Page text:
Wolf report review slated for ODFW meeting April
Wolf numbers continue
to rise in Klamath County
meeting of the Oregon Department of Fish and Wildlife (ODFW)
Commission in Klamath Falls will, among other topics,
provide a review of the 2016 wolf report and a recently
published revised draft of the wolf management plan.
The meeting, scheduled for 8 a.m. Friday, April 21 in the
Ponderosa room of the Running Y Ranch Resort conference
center, will include a presentation of documents published
Monday reviewing the most recent wolf survey data and
management plans. An additional commission meeting is slated
for May 19 in Portland at the Embassy Suites Portland
presentation will be informational in nature, not subject to
adoption as of yet, and public comment is still being
Based on the
most recent survey data, ODFW counted 112 known wolves in
Oregon, a slight increase from 110 the previous year. A
total of 11 packs were documented, eight of which included
breeding pairs. This marked the third consecutive year that
more than seven breeding pairs were confirmed in Eastern
Oregon, where the majority of Oregon-based wolves have
migrated from the relocated wolves placed in Idaho over a
decade ago. That figure moves the East Wolf Management Zone
into Phase 3 of wolf management, whereas numbers in Klamath
County are not large enough to move beyond Phase 1 as
dictated in the current Wolf Conservation and Management
survey results noted an expansion in northeast and southwest
Oregon, confirmed 24 livestock depredation incidents (an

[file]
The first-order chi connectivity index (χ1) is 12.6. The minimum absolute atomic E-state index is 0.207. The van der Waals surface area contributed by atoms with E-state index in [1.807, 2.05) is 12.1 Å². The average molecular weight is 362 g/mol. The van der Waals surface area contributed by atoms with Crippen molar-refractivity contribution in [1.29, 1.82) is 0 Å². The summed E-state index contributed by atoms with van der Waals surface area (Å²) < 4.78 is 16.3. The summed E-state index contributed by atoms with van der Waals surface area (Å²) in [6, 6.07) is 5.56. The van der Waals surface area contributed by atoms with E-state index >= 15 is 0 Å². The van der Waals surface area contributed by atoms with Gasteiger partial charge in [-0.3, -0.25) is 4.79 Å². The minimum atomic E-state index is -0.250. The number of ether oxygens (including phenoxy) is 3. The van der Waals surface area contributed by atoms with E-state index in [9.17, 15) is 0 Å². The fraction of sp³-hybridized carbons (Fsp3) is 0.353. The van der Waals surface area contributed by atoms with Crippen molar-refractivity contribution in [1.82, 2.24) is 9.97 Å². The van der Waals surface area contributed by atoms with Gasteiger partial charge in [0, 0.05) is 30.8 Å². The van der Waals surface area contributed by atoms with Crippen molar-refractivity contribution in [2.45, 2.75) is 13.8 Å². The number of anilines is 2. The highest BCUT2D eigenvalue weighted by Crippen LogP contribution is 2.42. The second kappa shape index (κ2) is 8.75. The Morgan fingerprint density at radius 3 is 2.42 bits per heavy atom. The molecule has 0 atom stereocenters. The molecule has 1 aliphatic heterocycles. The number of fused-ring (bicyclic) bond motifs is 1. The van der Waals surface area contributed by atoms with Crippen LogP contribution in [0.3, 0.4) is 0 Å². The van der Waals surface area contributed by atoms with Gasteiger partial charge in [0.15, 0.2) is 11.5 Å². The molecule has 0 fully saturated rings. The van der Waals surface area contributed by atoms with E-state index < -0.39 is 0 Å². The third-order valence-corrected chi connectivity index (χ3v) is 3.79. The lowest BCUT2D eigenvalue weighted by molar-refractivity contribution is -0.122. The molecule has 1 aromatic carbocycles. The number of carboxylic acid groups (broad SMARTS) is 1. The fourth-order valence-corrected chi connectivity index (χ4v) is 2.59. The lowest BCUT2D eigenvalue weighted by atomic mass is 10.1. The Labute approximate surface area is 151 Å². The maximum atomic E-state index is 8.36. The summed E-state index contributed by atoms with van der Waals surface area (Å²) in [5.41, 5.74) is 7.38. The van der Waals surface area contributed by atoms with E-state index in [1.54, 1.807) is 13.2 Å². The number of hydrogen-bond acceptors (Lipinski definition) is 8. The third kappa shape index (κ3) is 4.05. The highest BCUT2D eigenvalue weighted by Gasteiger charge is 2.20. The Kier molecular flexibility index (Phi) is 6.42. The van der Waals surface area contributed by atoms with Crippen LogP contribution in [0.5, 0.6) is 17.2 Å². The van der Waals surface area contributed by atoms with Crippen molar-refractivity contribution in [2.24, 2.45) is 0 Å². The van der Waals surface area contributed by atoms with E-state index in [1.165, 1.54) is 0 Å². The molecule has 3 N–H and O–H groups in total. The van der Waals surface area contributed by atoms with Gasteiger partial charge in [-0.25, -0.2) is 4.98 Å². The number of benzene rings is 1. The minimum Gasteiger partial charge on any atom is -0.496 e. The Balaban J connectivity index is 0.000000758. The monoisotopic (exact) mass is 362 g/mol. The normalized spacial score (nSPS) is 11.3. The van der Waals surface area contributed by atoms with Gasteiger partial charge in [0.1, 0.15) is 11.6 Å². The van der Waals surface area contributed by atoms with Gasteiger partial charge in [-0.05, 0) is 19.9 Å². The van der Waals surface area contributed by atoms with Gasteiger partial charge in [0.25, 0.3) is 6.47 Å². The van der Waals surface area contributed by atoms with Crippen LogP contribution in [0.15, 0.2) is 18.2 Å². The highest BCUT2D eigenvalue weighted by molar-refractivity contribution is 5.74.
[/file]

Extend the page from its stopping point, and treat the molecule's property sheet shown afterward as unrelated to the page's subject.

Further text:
increase from the previous year), seven wolf deaths
confirmed including three that were radio-collared, and 11
additional collars placed on wolves.
At a recent
Natural Resources Advisory Council meeting in Klamath Falls,
ODFW Biologist Tom Collom stated about 15 percent of the
current Oregon wolf population has been fitted with radio
collars, making exact population figures difficult to
the 2016 wolf survey results, ODFW published a draft edition
of a revised Wolf Conservation and Management Plan. The plan
is the result of a year-long review to evaluate
effectiveness of current management operations and seeking
ways to improve. The revised draft plan includes new
sections on potential conservation threats and non-lethal
measures to prevent wolf-livestock conflicts.
“When the Plan
was first developed, Oregon had no known wolves and relied
heavily on information from other states,” said Russ Morgan,
ODFW wolf program coordinator. “This review of the Plan
incorporates more information from Oregon, and adds a great
deal of new science about wolves.”
The plan was
first negotiated between stakeholders and adopted by the
Commission in 2005 after ODFW’s largest-ever public process.
The draft Plan offers more details on several policies
agreed on in the original Plan, and takes into consideration
extensive public feedback.
presentation of revised draft plans will be informational
only at the April and May meetings, an official date for
consideration of adoption of the revised plans has yet to be
set. Residents are encouraged to attend either meeting to
provide feedback about management policies and revisions to
the Wolf Management Plan.
Other topics to
be discussed at the April 21 meeting include Pacific Halibut
fisheries regulations, ocean salmon fishing and ocean
terminal fisheries, threatened and endangered species list
revisions, access and habitat project funding, game bird
regulations, leftover limited landowner preference tags and
transfer of tags to terminally ill individuals. The
wolf-related topics are the final matter of discussion on
the meeting agenda.
who are unable to attend the meeting, public comments can be
left at the ODFW director’s office by calling 503-947-6044
or mailed to 4034 Fairview Industrial Drive SE, Salem, OR
97302. Information about the meeting agenda, wolf survey
results and the revised draft wolf management plan are
available at http://bit.ly/2p57Zxv.
Wolf numbers continue to rise in Klamath County
numbers in Klamath County and Oregon continue to
increase, according to experts, however the exact
numbers are hard to pin down.
wolf experts spoke to the Klamath County Natural
Resources Advisory Council Thursday regarding the Oregon